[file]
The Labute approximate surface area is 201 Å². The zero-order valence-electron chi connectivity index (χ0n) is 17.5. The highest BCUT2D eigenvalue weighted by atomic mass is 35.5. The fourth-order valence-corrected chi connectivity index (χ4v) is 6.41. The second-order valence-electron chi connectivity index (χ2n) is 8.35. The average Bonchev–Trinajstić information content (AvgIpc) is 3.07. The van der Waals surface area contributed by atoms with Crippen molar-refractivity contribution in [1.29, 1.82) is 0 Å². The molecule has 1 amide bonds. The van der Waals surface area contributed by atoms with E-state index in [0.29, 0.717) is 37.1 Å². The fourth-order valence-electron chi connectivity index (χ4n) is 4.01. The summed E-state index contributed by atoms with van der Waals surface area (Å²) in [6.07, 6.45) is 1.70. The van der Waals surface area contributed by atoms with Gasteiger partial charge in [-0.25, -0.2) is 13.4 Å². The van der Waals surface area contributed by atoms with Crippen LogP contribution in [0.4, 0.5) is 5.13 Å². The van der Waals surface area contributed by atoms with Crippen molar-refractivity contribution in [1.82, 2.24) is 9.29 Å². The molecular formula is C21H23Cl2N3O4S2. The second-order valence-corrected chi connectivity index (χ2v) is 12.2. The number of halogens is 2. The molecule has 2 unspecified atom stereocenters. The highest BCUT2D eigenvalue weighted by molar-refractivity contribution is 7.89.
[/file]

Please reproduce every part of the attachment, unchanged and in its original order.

The Labute approximate surface area is 201 Å². The zero-order valence-electron chi connectivity index (χ0n) is 17.5. The highest BCUT2D eigenvalue weighted by atomic mass is 35.5. The fourth-order valence-corrected chi connectivity index (χ4v) is 6.41. The second-order valence-electron chi connectivity index (χ2n) is 8.35. The average Bonchev–Trinajstić information content (AvgIpc) is 3.07. The van der Waals surface area contributed by atoms with Crippen molar-refractivity contribution in [1.29, 1.82) is 0 Å². The molecule has 1 amide bonds. The van der Waals surface area contributed by atoms with E-state index in [0.29, 0.717) is 37.1 Å². The fourth-order valence-electron chi connectivity index (χ4n) is 4.01. The summed E-state index contributed by atoms with van der Waals surface area (Å²) in [6.07, 6.45) is 1.70. The van der Waals surface area contributed by atoms with Gasteiger partial charge in [-0.25, -0.2) is 13.4 Å². The van der Waals surface area contributed by atoms with Crippen LogP contribution in [0.4, 0.5) is 5.13 Å². The van der Waals surface area contributed by atoms with Crippen molar-refractivity contribution in [1.82, 2.24) is 9.29 Å². The molecular formula is C21H23Cl2N3O4S2. The second-order valence-corrected chi connectivity index (χ2v) is 12.2. The number of halogens is 2. The molecule has 2 unspecified atom stereocenters. The highest BCUT2D eigenvalue weighted by molar-refractivity contribution is 7.89.